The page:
At the end of the reflow process, the solder paste becomes a solder 124 (FIG. 2) that bonds submount 108 to mating surface 104. Thus, LED die 110 can be accurately aligned and bonded to slug 102. In the present embodiment, mating surfaces 109 and 104 are both hexagons. In other embodiments, alternative geometric features are used provided that the mating surfaces are substantially the same shape and size.

LED package 100 further includes a body 112 that defines a cavity 114 (FIGS. 1A and 1B). Body 112 may be made of any dielectric material such as plastic. Slug 102 is mounted to body 112 inside cavity 114. Body 112 includes leads 116 that pass electrical signals between LED package 100 and other components. Bond wires 128 (FIG. 2) couple submount 108 to leads 116. Body 112 further includes a lens 118 fitted on body 112. An encapsulant may fill lens 118 to protect LED die 110.

LED package 100 can be mounted on a thermally conductive substrate 120. Substrate 120 has a top mating surface 122 that is solder wettable. In the present embodiment, mating surface 122 is level and contained within a non-wettable surface 123. Mating surface 122 can be made wettable by depositing a layer of wettable material such as silver, nickel, gold, tin, copper, or palladium on substrate 120. Non-wettable surface 123 can be made by depositing a layer of non-wettable material such as a solder mask or an oxide on substrate 120. In other embodiments, mating surface 122 may be a raised surface of substrate 120.

A solder paste is deposited on mating surface 122, and slug 102 is placed on the solder paste atop mating surface 122. The slug mating surface 106 has substantially the same shape and area as mating surface 122. The solder paste is heated in a conventional reflow process. As mating surface 106 has substantially the same shape and area as mating surface 122, the molten solder aligns mating surface 106 to mating surface 122. At the end of the reflow process, the solder paste becomes a solder 126 (FIG. 2) that bonds slug LED package 101 to mating surface 122. Thus, LED package 101 can be accurately aligned and bonded to substrate 120. In the present embodiment, mating surfaces 106 and 122 are both hexagons. In other embodiments, alternative geometric features are used provided that the mating surfaces are substantially the same shape and size.

Solders 124 and 126 have lower thermal resistances than epoxy so they allow more heat to be conducted away from LED package 100 to substrate 120 for higher temperature operation. Solders 124 and 126 are also more robust and reliable at high temperature operation than epoxy. In addition, solder 124 is also less likely to short submount 108 to slug 102 because any excessive solder will flow down the perimeter of raised mating surface 104 and away from the conductive top surface of submount 108 and the attached bond wires 128.

In one embodiment, the liquidous temperature of solder 129 is higher than that of solder 124, and the liquidous temperature of solder 124 is higher than that of solder 126. This prevents the subsequent reflow processes from disturbing the soldered parts from previous reflow processes.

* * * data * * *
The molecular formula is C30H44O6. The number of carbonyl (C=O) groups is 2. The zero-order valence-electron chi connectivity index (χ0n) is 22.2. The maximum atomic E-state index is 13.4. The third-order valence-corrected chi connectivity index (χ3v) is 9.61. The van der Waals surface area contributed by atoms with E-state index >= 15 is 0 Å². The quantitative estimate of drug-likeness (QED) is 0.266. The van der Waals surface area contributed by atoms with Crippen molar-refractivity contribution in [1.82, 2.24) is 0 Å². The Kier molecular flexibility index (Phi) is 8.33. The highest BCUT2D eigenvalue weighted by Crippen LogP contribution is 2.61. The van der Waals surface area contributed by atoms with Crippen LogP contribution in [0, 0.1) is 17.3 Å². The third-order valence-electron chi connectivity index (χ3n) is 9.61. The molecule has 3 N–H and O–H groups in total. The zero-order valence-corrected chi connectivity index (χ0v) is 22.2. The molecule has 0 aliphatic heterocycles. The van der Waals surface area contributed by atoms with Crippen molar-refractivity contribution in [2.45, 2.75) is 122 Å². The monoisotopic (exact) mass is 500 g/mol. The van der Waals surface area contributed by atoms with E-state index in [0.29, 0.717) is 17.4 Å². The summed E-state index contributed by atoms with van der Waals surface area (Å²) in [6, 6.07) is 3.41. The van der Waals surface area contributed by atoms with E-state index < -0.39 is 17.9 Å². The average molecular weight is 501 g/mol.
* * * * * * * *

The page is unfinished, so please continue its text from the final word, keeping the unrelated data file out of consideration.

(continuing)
The LED die need not be a flip chip to make use of the invention.

Various other adaptations and combinations of features of the embodiments disclosed are within the scope of the invention. For example, the solder paste may be applied to any one or both of the two wettable mating surfaces. Numerous embodiments are encompassed by the following claims.

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Reference
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Referenced by
Citing PatentFiling datePublication dateApplicantTitle
US7780315May 21, 2007Aug 24, 2010Valeo VisionHeat dissipation component and diode lighting and/or signalling device equipped with a component of this type
US7919788 *Nov 16, 2007Apr 5, 2011Lite-On Technology Corp.Assembly of a heat dissipating base and a lead frame for a light emitting diode packaging device and method for making the same
US8547465Jan 28, 2011Oct 1, 2013Nitto Denko CorporationImaging device module
US8592844 *Jan 28, 2011Nov 26, 2013Nitto Denko CorporationLight-emitting diode device
US8749978Jan 28, 2011Jun 10, 2014Nitto Denko CorporationPower module
US8841693 *Mar 22, 2012Sep 23, 2014Samsung Electronics Co., Ltd.Light emitting device package and manufacturing method thereof
US20110260185 *Jan 28, 2011Oct 27, 2011Nitto Denko CorporationLight-emitting diode device
US20120292651 *Mar 22, 2012Nov 22, 2012Jae Sung YouLight emitting device package and manufacturing method thereof
Classifications
U.S. Classification257/676, 257/98, 257/431, 257/678, 257/711, 257/E33.059, 438/123, 257/99, 257/707, 257/706, 257/100, 257/675
International ClassificationH01L23/495, H01L33/56, H01L33/58, H01L33/64
Cooperative ClassificationH01L2224/48465, H01L33/58, H01L33/642, H01L33/56
European ClassificationH01L33/64C
Legal Events
DateCodeEventDescription
Jul 20, 2010FPAYFee payment
Year of fee payment: 4
Jan 16, 2003ASAssignment
Owner name: LUMILEDS LIGHTING, U.S, LLC, CALIFORNIA
Free format text: ASSIGNMENT OF ASSIGNORS INTEREST;ASSIGNORS:ELPEDES, CRESENTE S.;AZIZ, ZAINUL FITERI BIN AZIZ;MARTIN, PAUL S.;REEL/FRAME:013687/0374;SIGNING DATES FROM 20030110 TO 20030114